Gartner’s research on next-generation firewalls and how they are changing the enterprise firewall marketplace is pretty compelling. And the recommendation to migrate from traditional firewalls and IPS to next generation firewalls at refresh time is very clear. Here’s your chance to hear from Greg Young, Gartner Research VP, and one of the authors of the 2010 Enterprise Firewall Magic Quadrant. And catch the premier of what is likely to be one of the hottest movies of the year.
Is the firewall obsolete? Probably not, but current implementations were never designed to cope with the threats posed by Webmail, various social networking tools, and even popular corporate collaboration applications like SharePoint and WebEx.
Health care providers are an interesting situation with regard to network security. Like many industries, they’re dealing with rapid technological change in the face of a variety of regulations – in the U.S. health care industry it’s HIPAA and HITECH, and PCI – focused on the portability, security and privacy of PHI and the security of patients’ credit card data, respectively.
The Boy Billionaire, aka Facebook CEO Mark Zuckerberg, has done it again. His proposal to turn Facebook messaging into a sort of universal communications platform is probably the worst idea of the year. It's bad for the privacy of users and for corporate IT, which will have to deal with a huge spike in hard-to-defend Webmail.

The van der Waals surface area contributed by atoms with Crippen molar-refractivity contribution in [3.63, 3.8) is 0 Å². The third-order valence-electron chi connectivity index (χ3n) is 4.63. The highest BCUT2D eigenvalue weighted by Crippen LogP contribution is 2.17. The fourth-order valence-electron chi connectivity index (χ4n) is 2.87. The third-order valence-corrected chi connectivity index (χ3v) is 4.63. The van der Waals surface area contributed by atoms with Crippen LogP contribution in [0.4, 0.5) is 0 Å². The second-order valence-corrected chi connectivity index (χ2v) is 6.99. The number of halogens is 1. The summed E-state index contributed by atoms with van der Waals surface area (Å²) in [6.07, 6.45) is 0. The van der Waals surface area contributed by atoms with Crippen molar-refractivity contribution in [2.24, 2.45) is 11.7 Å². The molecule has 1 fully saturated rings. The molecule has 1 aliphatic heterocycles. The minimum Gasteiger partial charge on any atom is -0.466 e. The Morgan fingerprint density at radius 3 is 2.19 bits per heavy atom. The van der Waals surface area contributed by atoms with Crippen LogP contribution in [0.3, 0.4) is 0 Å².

Chris King from Palo Alto Networks chats about results from the company's 2010 Application Usage and Risk report, which shows that social networking is in full swing at the enterprise, despite reports of vulnerabilities. Surprisingly, productivity on social networks is not as much of a drain as once thought. King discusses these issues and other application trends with Keith Shaw.
Next-generation firewalls from Palo Alto Networks combine three identification technologies to provide the unprecedented visibility and policy control over applications, users and content – all in a high-performance firewall platform.
When pitching venture firms, entrepreneurs typically include a slide that shows revenue curving sharply up and to the right shortly after launch – what’s known as the “hockey stick” – but even the best companies rarely meet those projections.
There are several realities that typically fall outside of the approved enterprise communications mechanisms. These applications can enhance business responsiveness and performance – but, conversely – introduce inbound risks such as malware and vulnerability exploits, and outbound risks such as data loss and inadvertent sharing of private or proprietary data.
Software applications that enable employees to communicate personally with each other, participate in social networks and share files with one another are being used in 96 percent of the organizations recently studied, and account for about one-quarter of the total bandwidth being consumed by those organizations.
In its latest edition of the Application Usage and Risk Report, Palo Alto Networks draws attention to several realities that typically fall outside of the approved enterprise communications mechanisms.